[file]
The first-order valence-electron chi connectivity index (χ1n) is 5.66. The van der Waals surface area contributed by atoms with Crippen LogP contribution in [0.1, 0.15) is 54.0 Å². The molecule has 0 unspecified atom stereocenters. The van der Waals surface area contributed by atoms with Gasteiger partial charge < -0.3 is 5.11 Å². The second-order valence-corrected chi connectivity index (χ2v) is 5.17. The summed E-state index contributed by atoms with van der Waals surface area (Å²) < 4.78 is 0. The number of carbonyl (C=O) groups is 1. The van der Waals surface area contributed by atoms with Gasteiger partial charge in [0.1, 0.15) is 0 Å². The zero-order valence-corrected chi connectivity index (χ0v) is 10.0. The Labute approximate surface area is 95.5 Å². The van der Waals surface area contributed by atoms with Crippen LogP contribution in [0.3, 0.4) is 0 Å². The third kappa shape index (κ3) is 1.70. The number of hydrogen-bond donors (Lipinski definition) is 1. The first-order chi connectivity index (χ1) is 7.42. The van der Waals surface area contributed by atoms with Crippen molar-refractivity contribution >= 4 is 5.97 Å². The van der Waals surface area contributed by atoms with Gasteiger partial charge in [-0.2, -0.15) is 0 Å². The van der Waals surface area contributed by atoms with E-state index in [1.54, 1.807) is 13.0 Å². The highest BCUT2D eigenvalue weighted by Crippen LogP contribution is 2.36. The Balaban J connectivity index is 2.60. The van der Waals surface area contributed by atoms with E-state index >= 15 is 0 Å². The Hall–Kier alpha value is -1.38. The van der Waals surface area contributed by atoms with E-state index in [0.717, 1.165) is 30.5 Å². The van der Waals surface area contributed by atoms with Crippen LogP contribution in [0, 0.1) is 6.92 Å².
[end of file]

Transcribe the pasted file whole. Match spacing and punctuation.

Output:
The first-order valence-electron chi connectivity index (χ1n) is 5.66. The van der Waals surface area contributed by atoms with Crippen LogP contribution in [0.1, 0.15) is 54.0 Å². The molecule has 0 unspecified atom stereocenters. The van der Waals surface area contributed by atoms with Gasteiger partial charge < -0.3 is 5.11 Å². The second-order valence-corrected chi connectivity index (χ2v) is 5.17. The summed E-state index contributed by atoms with van der Waals surface area (Å²) < 4.78 is 0. The number of carbonyl (C=O) groups is 1. The van der Waals surface area contributed by atoms with Gasteiger partial charge in [0.1, 0.15) is 0 Å². The zero-order valence-corrected chi connectivity index (χ0v) is 10.0. The Labute approximate surface area is 95.5 Å². The van der Waals surface area contributed by atoms with Crippen LogP contribution in [0.3, 0.4) is 0 Å². The third kappa shape index (κ3) is 1.70. The number of hydrogen-bond donors (Lipinski definition) is 1. The first-order chi connectivity index (χ1) is 7.42. The van der Waals surface area contributed by atoms with Crippen molar-refractivity contribution >= 4 is 5.97 Å². The van der Waals surface area contributed by atoms with Gasteiger partial charge in [-0.2, -0.15) is 0 Å². The van der Waals surface area contributed by atoms with E-state index in [1.54, 1.807) is 13.0 Å². The highest BCUT2D eigenvalue weighted by Crippen LogP contribution is 2.36. The Balaban J connectivity index is 2.60. The van der Waals surface area contributed by atoms with E-state index >= 15 is 0 Å². The Hall–Kier alpha value is -1.38. The van der Waals surface area contributed by atoms with E-state index in [0.717, 1.165) is 30.5 Å². The van der Waals surface area contributed by atoms with Crippen LogP contribution in [0, 0.1) is 6.92 Å².